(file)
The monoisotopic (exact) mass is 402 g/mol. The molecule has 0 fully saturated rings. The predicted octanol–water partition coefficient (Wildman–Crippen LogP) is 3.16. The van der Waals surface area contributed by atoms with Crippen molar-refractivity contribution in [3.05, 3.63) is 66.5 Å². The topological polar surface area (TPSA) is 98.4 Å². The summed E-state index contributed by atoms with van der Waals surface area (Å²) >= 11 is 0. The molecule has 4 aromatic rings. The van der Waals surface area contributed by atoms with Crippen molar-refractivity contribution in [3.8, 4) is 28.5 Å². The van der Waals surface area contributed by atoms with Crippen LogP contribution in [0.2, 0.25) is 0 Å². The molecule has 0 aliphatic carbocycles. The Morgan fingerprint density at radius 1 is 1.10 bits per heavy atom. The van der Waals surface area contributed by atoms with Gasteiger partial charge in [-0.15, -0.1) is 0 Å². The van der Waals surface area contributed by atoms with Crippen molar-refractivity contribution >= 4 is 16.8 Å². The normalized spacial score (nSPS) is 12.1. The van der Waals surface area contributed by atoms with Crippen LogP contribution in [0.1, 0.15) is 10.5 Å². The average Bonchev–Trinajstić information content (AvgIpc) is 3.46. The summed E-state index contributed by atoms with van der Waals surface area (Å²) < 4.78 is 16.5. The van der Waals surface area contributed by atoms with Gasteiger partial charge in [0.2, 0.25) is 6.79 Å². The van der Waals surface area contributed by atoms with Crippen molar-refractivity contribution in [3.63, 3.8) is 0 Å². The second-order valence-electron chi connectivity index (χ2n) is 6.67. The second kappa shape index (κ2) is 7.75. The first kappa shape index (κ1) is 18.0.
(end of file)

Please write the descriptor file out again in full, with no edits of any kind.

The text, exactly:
The monoisotopic (exact) mass is 402 g/mol. The molecule has 0 fully saturated rings. The predicted octanol–water partition coefficient (Wildman–Crippen LogP) is 3.16. The van der Waals surface area contributed by atoms with Crippen molar-refractivity contribution in [3.05, 3.63) is 66.5 Å². The topological polar surface area (TPSA) is 98.4 Å². The summed E-state index contributed by atoms with van der Waals surface area (Å²) >= 11 is 0. The molecule has 4 aromatic rings. The van der Waals surface area contributed by atoms with Crippen molar-refractivity contribution in [3.8, 4) is 28.5 Å². The van der Waals surface area contributed by atoms with Crippen LogP contribution in [0.2, 0.25) is 0 Å². The molecule has 0 aliphatic carbocycles. The Morgan fingerprint density at radius 1 is 1.10 bits per heavy atom. The van der Waals surface area contributed by atoms with Gasteiger partial charge in [-0.15, -0.1) is 0 Å². The van der Waals surface area contributed by atoms with Crippen molar-refractivity contribution >= 4 is 16.8 Å². The normalized spacial score (nSPS) is 12.1. The van der Waals surface area contributed by atoms with Crippen LogP contribution in [0.1, 0.15) is 10.5 Å². The average Bonchev–Trinajstić information content (AvgIpc) is 3.46. The summed E-state index contributed by atoms with van der Waals surface area (Å²) < 4.78 is 16.5. The van der Waals surface area contributed by atoms with Gasteiger partial charge in [0.2, 0.25) is 6.79 Å². The van der Waals surface area contributed by atoms with Crippen molar-refractivity contribution in [3.63, 3.8) is 0 Å². The second-order valence-electron chi connectivity index (χ2n) is 6.67. The second kappa shape index (κ2) is 7.75. The first kappa shape index (κ1) is 18.0.